What is your counsel?
Peter Gomes is an American Baptist minister who has served in The Memorial Church at Harvard University since 1970. Gomes is also the Plummer Professor of Christian Morals and is the Pusey Minister in The Memorial Church. Gomes is commonly regarded as one of the most distinguished preachers in America. He was named Clergy of the Year in 1998 by Religion in American Life and offered prayers in the inaugurations of Ronald Reagan and George H. W. Bush.
Educated at Bates College and the Harvard Divinity School, Revered Gomes alsoholds thirty-six honorary degrees. He is the author of numerous books on the Bible, including the national best-sellers TheGood Book: Reading the Bible with Mind and Heart and Sermons:Biblical Wisdom for Daily Living.
Question: What advice do you have for today’s youth?
Peter Gomes: Well one of the things that I find that I have to say to young people – which is a strange sort of conundrum – is I have to tell them that they are of value. They suffer not from high self-esteem. They suffer, by and large, from low self-esteem. They tend to believe they are the result of this materialistic, mendacious culture. When I am sitting down with young couples who are getting married, I always ask them, “Would you like your marriage to resemble that of your parents?” Invariably they say, “No. Thank you very much. I love my parents. Presumably they love each other, but we hope for something better than this.” So there is a sense that they recognize the limitations of the world in which they are. They tend to over-emphasize their own limitations. And part of my job is to say, “You can aspire to be more than the sum total of your parts. There’s more to you than just a brain, or just a body, or a set of marketable skills.” And I find, rather than trying to deflate their ego, part of my job is to try to raise it up so that they can understand that they are, in the biblical phrase, “created a little lower than the angels”, having been given great power to represent God and … the world. That we are images made in God’s image. That there are great things that we can be, and do, and aspire to – that they should do that, especially those who are going to raise families. If you’re not going to do it for yourself, do it for your children for heaven’s sakes! Let them blossom and flourish.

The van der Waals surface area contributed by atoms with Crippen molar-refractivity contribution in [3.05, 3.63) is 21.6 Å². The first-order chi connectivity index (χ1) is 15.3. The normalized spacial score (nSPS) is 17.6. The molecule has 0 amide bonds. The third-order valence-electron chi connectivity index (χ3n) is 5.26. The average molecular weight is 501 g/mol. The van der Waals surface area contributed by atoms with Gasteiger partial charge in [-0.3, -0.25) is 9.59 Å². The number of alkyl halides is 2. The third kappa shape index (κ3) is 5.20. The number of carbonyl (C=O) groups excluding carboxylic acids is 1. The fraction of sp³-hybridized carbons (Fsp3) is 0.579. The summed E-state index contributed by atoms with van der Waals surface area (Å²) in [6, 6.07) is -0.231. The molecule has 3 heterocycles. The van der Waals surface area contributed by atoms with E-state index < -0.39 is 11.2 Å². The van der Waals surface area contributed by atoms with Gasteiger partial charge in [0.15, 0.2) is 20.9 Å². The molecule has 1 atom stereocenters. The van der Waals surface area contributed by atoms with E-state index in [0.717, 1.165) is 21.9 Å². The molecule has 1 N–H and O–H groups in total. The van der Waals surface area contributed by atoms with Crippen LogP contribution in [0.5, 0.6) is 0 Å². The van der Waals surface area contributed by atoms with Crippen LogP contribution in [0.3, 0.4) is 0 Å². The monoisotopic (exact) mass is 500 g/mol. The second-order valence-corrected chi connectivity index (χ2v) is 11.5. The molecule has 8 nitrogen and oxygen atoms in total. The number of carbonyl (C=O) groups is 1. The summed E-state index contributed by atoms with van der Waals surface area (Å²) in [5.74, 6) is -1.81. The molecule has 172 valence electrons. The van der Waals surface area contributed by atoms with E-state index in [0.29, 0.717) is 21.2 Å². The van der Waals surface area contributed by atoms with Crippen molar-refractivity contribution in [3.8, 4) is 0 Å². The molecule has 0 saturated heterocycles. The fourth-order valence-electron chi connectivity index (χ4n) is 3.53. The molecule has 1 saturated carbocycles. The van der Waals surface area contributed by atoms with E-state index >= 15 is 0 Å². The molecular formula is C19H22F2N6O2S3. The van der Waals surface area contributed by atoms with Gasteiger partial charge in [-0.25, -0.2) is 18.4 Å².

Recorded on: 6/12/07
You think you're Job? Get off it.
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- Government health programs should encourage testing of cocaine for purity.
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Civil discourse has fallen to an all time low.
The question that the American populace needs to ask itself now is: how do we fix it?
Discursive fundamentals need to be taught to preserve free expression
In their findings the authors state:
upholding First Amendment ideals.
Talking politics at Thanksgiving dinner
- Progressive Activists: younger, highly engaged, secular, cosmopolitan, angry.
- Traditional Liberals: older, retired, open to compromise, rational, cautious.
- Passive Liberals: unhappy, insecure, distrustful, disillusioned.
- Politically Disengaged: young, low income, distrustful, detached, patriotic, conspiratorial
- Moderates: engaged, civic-minded, middle-of-the-road, pessimistic, Protestant.
- Traditional Conservatives: religious, middle class, patriotic, moralistic.
- Devoted Conservatives: white, retired, highly engaged, uncompromising,
It's interesting to note the authors found that:
"Tribe membership shows strong reliability in predicting views across different political topics."
Here are some statistics on differing viewpoints according to political party:
- 51% of staunch liberals say it's "morally acceptable" to punch Nazis.
- 53% of Republicans favor stripping U.S. citizenship from people who burn the American flag.
- 65% of Republicans say NFL players should be fired if they refuse to stand for the anthem.
- 58% of Democrats say employers should punish employees for offensive Facebook posts.
- 47% of Republicans favor bans on building new mosques.
Here are some guidelines for civic discourse that might come in handy:
- Practice inclusion and listen to who you're speaking to.
Civic discourse in the divisive age
dangerously tribal, fueled by a culture of outrage and taking offense. For the combatants,
the other side can no longer be tolerated, and no price is too high to defeat them.
These tensions are poisoning personal relationships, consuming our politics and
putting our democracy in peril.
Once a country has become tribalized, debates about contested issues from
immigration and trade to economic management, climate change and national security,
become shaped by larger tribal identities. Policy debate gives way to tribal conflicts.
Polarization and tribalism are self-reinforcing and will likely continue to accelerate.
The work of rebuilding our fragmented society needs to start now. It extends from
re-connecting people across the lines of division in local communities all the way to
building a renewed sense of national identity: a bigger story of us."
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